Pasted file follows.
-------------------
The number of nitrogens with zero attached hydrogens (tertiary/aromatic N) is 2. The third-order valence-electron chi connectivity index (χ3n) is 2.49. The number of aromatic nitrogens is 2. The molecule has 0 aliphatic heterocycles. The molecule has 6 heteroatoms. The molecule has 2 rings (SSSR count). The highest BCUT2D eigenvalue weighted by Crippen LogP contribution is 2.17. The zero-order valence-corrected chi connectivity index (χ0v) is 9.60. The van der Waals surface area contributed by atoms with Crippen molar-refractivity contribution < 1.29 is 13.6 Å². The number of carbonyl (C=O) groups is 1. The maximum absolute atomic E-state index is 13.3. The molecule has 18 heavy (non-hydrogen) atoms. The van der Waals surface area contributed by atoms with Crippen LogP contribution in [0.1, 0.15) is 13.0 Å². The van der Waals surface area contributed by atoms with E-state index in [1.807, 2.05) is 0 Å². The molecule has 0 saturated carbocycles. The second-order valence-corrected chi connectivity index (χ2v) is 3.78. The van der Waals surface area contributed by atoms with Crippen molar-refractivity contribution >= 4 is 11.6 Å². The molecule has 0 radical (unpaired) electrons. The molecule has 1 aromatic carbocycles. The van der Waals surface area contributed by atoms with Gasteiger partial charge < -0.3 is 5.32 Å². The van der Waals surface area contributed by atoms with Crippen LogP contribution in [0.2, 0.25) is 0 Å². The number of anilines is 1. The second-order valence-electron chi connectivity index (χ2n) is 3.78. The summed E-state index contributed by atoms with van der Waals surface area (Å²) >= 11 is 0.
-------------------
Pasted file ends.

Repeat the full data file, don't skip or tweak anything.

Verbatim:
The number of nitrogens with zero attached hydrogens (tertiary/aromatic N) is 2. The third-order valence-electron chi connectivity index (χ3n) is 2.49. The number of aromatic nitrogens is 2. The molecule has 0 aliphatic heterocycles. The molecule has 6 heteroatoms. The molecule has 2 rings (SSSR count). The highest BCUT2D eigenvalue weighted by Crippen LogP contribution is 2.17. The zero-order valence-corrected chi connectivity index (χ0v) is 9.60. The van der Waals surface area contributed by atoms with Crippen molar-refractivity contribution < 1.29 is 13.6 Å². The number of carbonyl (C=O) groups is 1. The maximum absolute atomic E-state index is 13.3. The molecule has 18 heavy (non-hydrogen) atoms. The van der Waals surface area contributed by atoms with Crippen LogP contribution in [0.1, 0.15) is 13.0 Å². The van der Waals surface area contributed by atoms with E-state index in [1.807, 2.05) is 0 Å². The molecule has 0 saturated carbocycles. The second-order valence-corrected chi connectivity index (χ2v) is 3.78. The van der Waals surface area contributed by atoms with Crippen molar-refractivity contribution >= 4 is 11.6 Å². The molecule has 0 radical (unpaired) electrons. The molecule has 1 aromatic carbocycles. The van der Waals surface area contributed by atoms with Gasteiger partial charge < -0.3 is 5.32 Å². The van der Waals surface area contributed by atoms with Crippen LogP contribution in [0.2, 0.25) is 0 Å². The number of anilines is 1. The second-order valence-electron chi connectivity index (χ2n) is 3.78. The summed E-state index contributed by atoms with van der Waals surface area (Å²) >= 11 is 0.